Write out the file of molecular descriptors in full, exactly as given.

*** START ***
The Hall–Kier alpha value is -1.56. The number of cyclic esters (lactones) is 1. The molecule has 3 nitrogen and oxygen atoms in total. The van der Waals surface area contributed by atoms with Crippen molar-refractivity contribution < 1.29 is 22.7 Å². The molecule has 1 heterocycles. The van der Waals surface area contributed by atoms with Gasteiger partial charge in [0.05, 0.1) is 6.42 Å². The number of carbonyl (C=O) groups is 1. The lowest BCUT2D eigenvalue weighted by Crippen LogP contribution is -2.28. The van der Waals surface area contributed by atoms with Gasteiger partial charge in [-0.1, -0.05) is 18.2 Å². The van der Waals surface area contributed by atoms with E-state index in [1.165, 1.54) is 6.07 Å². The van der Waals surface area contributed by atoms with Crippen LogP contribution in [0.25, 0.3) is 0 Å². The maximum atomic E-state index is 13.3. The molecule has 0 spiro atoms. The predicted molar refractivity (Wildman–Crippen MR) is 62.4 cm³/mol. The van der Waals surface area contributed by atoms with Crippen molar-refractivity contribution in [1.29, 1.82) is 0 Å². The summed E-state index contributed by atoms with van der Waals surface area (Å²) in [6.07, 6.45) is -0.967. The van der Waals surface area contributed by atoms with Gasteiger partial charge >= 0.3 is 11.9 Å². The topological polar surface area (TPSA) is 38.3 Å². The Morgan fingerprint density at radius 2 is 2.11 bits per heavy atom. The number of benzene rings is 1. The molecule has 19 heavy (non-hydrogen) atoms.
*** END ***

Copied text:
The Hall–Kier alpha value is -1.56. The number of cyclic esters (lactones) is 1. The molecule has 3 nitrogen and oxygen atoms in total. The van der Waals surface area contributed by atoms with Crippen molar-refractivity contribution < 1.29 is 22.7 Å². The molecule has 1 heterocycles. The van der Waals surface area contributed by atoms with Gasteiger partial charge in [0.05, 0.1) is 6.42 Å². The number of carbonyl (C=O) groups is 1. The lowest BCUT2D eigenvalue weighted by Crippen LogP contribution is -2.28. The van der Waals surface area contributed by atoms with Gasteiger partial charge in [-0.1, -0.05) is 18.2 Å². The van der Waals surface area contributed by atoms with E-state index in [1.165, 1.54) is 6.07 Å². The van der Waals surface area contributed by atoms with Crippen LogP contribution in [0.25, 0.3) is 0 Å². The maximum atomic E-state index is 13.3. The molecule has 0 spiro atoms. The predicted molar refractivity (Wildman–Crippen MR) is 62.4 cm³/mol. The van der Waals surface area contributed by atoms with Crippen molar-refractivity contribution in [1.29, 1.82) is 0 Å². The summed E-state index contributed by atoms with van der Waals surface area (Å²) in [6.07, 6.45) is -0.967. The van der Waals surface area contributed by atoms with Gasteiger partial charge >= 0.3 is 11.9 Å². The topological polar surface area (TPSA) is 38.3 Å². The Morgan fingerprint density at radius 2 is 2.11 bits per heavy atom. The number of benzene rings is 1. The molecule has 19 heavy (non-hydrogen) atoms.